"Belly up to the Pond": Teaching Teachers Creative Nonfiction in an Online Class

Fox, Roy F.
Lannin, Amy A.

“The best approach to frogs is on their own level. Leave the meadow its milkweed and August asters, and instead belly up to the pond’s bank in an inner tube. . . .” (Swain 250).

Roger Swain is living for a time with the frogs. This allows him to take the reader with him into the pond, seeing the bulging frog eyes, and feeling with his toes the endangered pond of these frogs. He steps into the pond to give his reader information. He drifts into the frogs’ lives to show the seriousness of the situation which is no longer just about his day with the frogs, but about their losing a habitat, as similar ponds around the country have become endangered. He wades into a murky area where he is not just a journalist, nor a novelist, though he creates drama and teaches a lesson. He’s swimming in the literary-journalistic waters of creative nonfiction.

Introduction and Research Questions

Our swim in the pond was intended to let secondary teachers explore creative nonfiction and develop an understanding of this still under-used genre. Creative nonfiction weaves the writer’s experience with the information of the text. Writers have used this genre long before it was named. The relative newness of the term “creative nonfiction” added a challenge to our research project, since participants began with no background in reading, writing, or teaching this genre.

In the summer of 2002, our university offered an online course, titled “Swims with Words: Reading, Writing, and Teaching Creative Nonfiction” (referred to here as “CNF”). This was a new approach to teaching writing (online), as well as a new genre for all of our 18 participants. Before the course began, we designed our research project to explore how teachers develop their own understanding of a new genre, how their own writing develops, how their writing instruction changes, and how all of this happens through an online venue. In this paper, we wish to focus on how teachers form their concept of this genre. We expected the participants’ understanding of this genre–their mental models of CNF—to influence what they tried in their writing and in their teaching of writing.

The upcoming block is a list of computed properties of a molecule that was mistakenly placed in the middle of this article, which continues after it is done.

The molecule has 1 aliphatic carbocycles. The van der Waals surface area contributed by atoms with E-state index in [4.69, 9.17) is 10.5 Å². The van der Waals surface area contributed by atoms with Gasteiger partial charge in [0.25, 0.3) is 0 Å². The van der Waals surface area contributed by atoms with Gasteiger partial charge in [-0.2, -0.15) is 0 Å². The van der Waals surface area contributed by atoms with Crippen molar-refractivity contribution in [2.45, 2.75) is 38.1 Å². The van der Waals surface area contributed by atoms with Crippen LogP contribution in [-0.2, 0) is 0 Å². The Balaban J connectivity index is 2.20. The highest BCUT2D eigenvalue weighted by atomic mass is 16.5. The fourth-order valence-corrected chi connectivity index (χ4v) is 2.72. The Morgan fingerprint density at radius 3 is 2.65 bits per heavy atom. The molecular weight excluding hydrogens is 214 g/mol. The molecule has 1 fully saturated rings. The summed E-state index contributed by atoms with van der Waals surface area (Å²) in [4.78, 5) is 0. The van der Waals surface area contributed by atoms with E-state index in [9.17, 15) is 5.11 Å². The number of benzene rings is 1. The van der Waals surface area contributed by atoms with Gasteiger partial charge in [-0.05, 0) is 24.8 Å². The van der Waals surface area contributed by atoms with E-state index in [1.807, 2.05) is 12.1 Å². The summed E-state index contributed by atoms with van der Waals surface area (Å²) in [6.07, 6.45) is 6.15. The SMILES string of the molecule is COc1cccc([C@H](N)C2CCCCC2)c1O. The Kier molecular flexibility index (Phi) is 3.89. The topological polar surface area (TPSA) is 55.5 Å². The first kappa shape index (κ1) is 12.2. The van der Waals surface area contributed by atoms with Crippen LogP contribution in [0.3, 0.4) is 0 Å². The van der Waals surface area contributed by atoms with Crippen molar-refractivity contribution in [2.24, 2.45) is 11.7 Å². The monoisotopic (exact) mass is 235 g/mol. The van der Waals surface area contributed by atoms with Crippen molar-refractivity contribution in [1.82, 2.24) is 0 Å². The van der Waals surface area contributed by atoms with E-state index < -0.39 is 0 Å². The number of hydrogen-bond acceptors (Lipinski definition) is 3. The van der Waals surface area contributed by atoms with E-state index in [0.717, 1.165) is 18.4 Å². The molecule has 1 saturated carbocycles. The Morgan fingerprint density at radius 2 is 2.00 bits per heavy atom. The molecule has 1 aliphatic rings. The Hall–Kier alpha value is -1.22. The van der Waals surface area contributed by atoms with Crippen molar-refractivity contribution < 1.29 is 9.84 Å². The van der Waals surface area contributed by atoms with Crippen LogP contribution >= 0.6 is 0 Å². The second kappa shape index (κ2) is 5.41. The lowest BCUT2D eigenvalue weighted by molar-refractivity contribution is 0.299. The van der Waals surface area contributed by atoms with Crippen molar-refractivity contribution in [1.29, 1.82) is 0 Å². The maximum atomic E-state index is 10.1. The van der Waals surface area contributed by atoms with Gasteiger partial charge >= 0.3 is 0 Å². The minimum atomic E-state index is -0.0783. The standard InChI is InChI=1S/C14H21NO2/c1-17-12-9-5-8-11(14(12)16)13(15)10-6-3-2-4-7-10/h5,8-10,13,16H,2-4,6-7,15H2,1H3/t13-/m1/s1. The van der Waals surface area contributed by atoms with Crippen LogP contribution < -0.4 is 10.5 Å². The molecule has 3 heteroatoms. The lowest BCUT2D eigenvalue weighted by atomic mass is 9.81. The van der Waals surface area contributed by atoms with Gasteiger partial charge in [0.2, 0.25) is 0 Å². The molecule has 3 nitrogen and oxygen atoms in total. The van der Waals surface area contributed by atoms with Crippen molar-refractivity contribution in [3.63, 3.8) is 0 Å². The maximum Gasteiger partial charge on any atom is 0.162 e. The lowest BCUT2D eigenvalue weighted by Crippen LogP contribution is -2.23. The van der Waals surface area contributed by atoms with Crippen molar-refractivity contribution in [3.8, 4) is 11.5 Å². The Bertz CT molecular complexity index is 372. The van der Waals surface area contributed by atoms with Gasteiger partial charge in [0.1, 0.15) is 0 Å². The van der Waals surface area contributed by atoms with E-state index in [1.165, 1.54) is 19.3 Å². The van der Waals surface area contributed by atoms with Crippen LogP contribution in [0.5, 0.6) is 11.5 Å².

Description of the Course

The course title, “Swims with Words,” connected with the first assigned reading, “Swims with Frogs” by Roger B. Swain. This seven-week online writing course immersed students in reading and writing nonfiction texts so they could explore nonfiction’s value and its relation to other genres, and investigate its potential for their own writing and teaching.

The participants resided in four states: Montana, Georgia, Arkansas, and Missouri. Some students knew each other from previous online courses, as most of them were pursuing a graduate degree online, and this was not their first course. Participants included one science teacher, four special education teachers, one retired teacher, and ten language arts teachers. Lessons focused on elements of CNF, composition as traditionally practiced in schools, and alternative approaches to teaching writing. A partial list of course topics and readings appears in Appendix B. The instructor provided models of her own CNF writing and student samples throughout the course.

Students used the discussion board (a standard feature of Blackboard, the platform used in the course) mainly to explore pre-determined topics and reading assignments (Appendix B). The instructor placedstudents into groups of three or four for on-line writing groups. Groups arranged to meet at least three times online during the course. Students were required to submit written assignments to the instructor through a digital “drop box”To prepare written assignments for formal submission to the instructor, students emailed group members a copy of each CNF piece, so that members could read and respond to papers prior to online conferences.

Literature Review

The larger question that frames this study is, “What is the nature of the creative nonfiction genre?” A second question is, “How are concepts, such as creative nonfiction, learned?” The final question focused on student writing: How do writers produce this genre, and how can we describe the stages of thinking that occurred within their writing?

Naming It: What Is Creative Nonfiction?

Creative nonfiction writers provide factual information in creative ways. Creative nonfictioncan be described as a hybrid genre that pulls in elements of fiction (literary techniques), the writer’s perspective, and factual information. Lee Gutkind (2002) defines creative nonfiction as “a concept that offers great flexibility and freedom, while adhering to the basic tenets of nonfiction writing and/or reporting. In creative nonfiction, writers can be poetic and journalistic simultaneously” (2).

When journalists immerse themselves in a topic, they become “silent observers” living within the topic and around the people to notice and observe. Gutkind illustrates this in the article, “The 5 R’s of Creative Nonfiction,” as he immerses himself withinthe work of a transplant surgeon. He is observing a woman’s heart transplant operation when the doctor asks him for help. The surgeons needed someone to go talk to the patient’s husband. Gutkind steps out of his role as observer and becomes a participant. Hereis what he does as a writer and how he describes it: “ ‘Immersion journalists’ immerse or involve themselves in the lives of the people about whom they are writing in ways that will provide readers with a rare and special intimacy” (2).